ACP begins: College history from 1915 to 1924

This is the first in a series of articles about ACP's history that will be published in 2015 to mark the College's centennial year.


A hundred years ago, the American College of Physicians was just a glint in Heinrich Stern's eye.

Dr. Stern was a physician in New York City, and when he attended a meeting of the Royal College of Physicians in London in 1913, he was inspired to create a similar organization back home.

His colleagues took a little more convincing. The College was incorporated on May 11, 1915, by Dr. Stern and a few other physicians he had recruited. The first meeting was held on June 25, 1915, at the Astor Hotel in New York City, at which the founders declared themselves Fellows of the College “in recognition of their special meritorious services to the science and practice of medicine.”

The latest science of medicine at the time included the discovery of anticoagulants that allowed the storage of blood. In the next few years, insulin would undergo initial animal and human tests as a treatment for diabetes, and hydrocodone would be synthesized for the first time.

Meanwhile, the New York-based founders of the College, led by the first ACP President, Reynold Webb Wilcox, MD, were recruiting members from other parts of the country, including Detroit, Philadelphia, Washington D.C., Chicago, and Newark, N.J. The first annual meetings were held in New York and Pittsburgh.

With the College becoming more nationally diverse, the leaders decided to move its headquarters to a more central location. In 1918, ACP relocated to Chicago. The growing organization also became more exclusive around that time. College leaders announced that members would be booted from the ranks if they were found to be practicing surgery or if they belonged to the American College of Surgeons.

The year 1920 marked 2 big events in ACP history: The first women were admitted to membership, and a journal was launched. The quarterly Annals of Medicine carried both news of the College, including a photo of the Annual Banquet, and medical research, under topic categories like “War Medicine and Reconstruction” and “Glands of Internal Secretion.” Only 3 issues of the original Annals were published, however, before it was shuttered and relaunched in 1922 as the Annals of Clinical Medicine.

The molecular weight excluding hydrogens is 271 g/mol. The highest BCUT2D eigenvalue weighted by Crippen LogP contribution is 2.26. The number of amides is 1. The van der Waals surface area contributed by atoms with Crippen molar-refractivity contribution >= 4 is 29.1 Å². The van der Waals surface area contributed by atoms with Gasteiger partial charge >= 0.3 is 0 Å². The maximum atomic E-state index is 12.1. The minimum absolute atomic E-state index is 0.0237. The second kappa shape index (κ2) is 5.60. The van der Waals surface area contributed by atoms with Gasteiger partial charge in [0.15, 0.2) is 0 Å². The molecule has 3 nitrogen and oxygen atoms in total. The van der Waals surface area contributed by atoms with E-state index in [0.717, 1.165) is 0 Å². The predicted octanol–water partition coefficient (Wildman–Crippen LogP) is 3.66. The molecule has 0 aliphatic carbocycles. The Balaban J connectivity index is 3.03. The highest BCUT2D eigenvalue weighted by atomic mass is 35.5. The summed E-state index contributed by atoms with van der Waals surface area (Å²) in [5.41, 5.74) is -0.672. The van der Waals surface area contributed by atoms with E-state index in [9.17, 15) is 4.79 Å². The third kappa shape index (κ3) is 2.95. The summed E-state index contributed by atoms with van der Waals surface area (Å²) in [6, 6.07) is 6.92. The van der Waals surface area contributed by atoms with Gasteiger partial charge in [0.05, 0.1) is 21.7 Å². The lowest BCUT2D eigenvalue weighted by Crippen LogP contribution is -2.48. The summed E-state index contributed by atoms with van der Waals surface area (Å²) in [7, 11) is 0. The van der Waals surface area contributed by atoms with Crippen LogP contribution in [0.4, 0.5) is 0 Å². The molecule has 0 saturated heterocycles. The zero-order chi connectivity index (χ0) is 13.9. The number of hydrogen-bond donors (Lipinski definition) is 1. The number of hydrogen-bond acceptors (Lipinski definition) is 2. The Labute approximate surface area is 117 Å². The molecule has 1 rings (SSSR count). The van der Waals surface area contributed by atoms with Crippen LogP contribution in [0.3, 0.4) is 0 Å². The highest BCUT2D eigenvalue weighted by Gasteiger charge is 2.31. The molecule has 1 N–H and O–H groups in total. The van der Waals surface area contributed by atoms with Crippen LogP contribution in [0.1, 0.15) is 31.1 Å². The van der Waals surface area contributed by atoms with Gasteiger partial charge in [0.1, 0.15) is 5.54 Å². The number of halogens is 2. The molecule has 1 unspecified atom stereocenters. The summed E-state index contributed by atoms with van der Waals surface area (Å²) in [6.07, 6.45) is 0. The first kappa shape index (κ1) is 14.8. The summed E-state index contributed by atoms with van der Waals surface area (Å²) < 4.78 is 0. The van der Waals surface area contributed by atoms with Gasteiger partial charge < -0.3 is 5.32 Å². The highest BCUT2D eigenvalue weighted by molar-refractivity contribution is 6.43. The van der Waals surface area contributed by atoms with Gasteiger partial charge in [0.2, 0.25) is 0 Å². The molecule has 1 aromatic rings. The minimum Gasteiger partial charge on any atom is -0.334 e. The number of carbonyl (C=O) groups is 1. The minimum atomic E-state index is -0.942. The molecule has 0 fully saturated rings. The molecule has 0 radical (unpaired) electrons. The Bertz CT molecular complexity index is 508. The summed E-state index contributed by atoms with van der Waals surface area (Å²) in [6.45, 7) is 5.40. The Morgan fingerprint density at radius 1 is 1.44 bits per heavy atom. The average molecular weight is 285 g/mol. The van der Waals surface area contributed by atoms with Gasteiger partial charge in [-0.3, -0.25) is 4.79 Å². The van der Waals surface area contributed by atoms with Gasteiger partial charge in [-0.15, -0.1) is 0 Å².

In the early 1920s, the Board of Regents and then the Board of Governors were founded. The Regents considered issues not so different from today's, such as whether to cooperate with the American College of Surgeons on hospital efficiency, medical-public interests, clinical teaching, and international professional relations. They also worried about standardizing hospital care and having sufficient postgraduate training opportunities.

In 1923, the College brought the annual meeting to Philadelphia. For perhaps the first time, but certainly not the last, locals had the opportunity to confuse the American College of Physicians with the College of Physicians of Philadelphia, as convocation was held at the latter's Mitchell Hall.

The first Mastership was awarded to retiring ACP President James M. Anders, MD, and College leaders decided to give up wearing caps and gowns during Convocation “to foster the democratic spirit of the American College of Physicians by avoiding all show of ostentation.”

Obviously, that decision was later reversed. The hot topic of the final annual meeting of the College's first decade (held in St. Louis in 1924) could have been grabbed from the most recent of agendas, however.

Upset that younger physicians were increasingly specializing within medicine and using lab tests to make their diagnoses, the Regents declared, “Resolved, that some procedure was necessary whereby the art and science of physical diagnosis, as distinct from the overwhelmingly preponderant laboratory specialization, should be emphasized and considered as of equal worth to investigation of ailing people along mechanistic biological and chemical lines.”

Some things never change.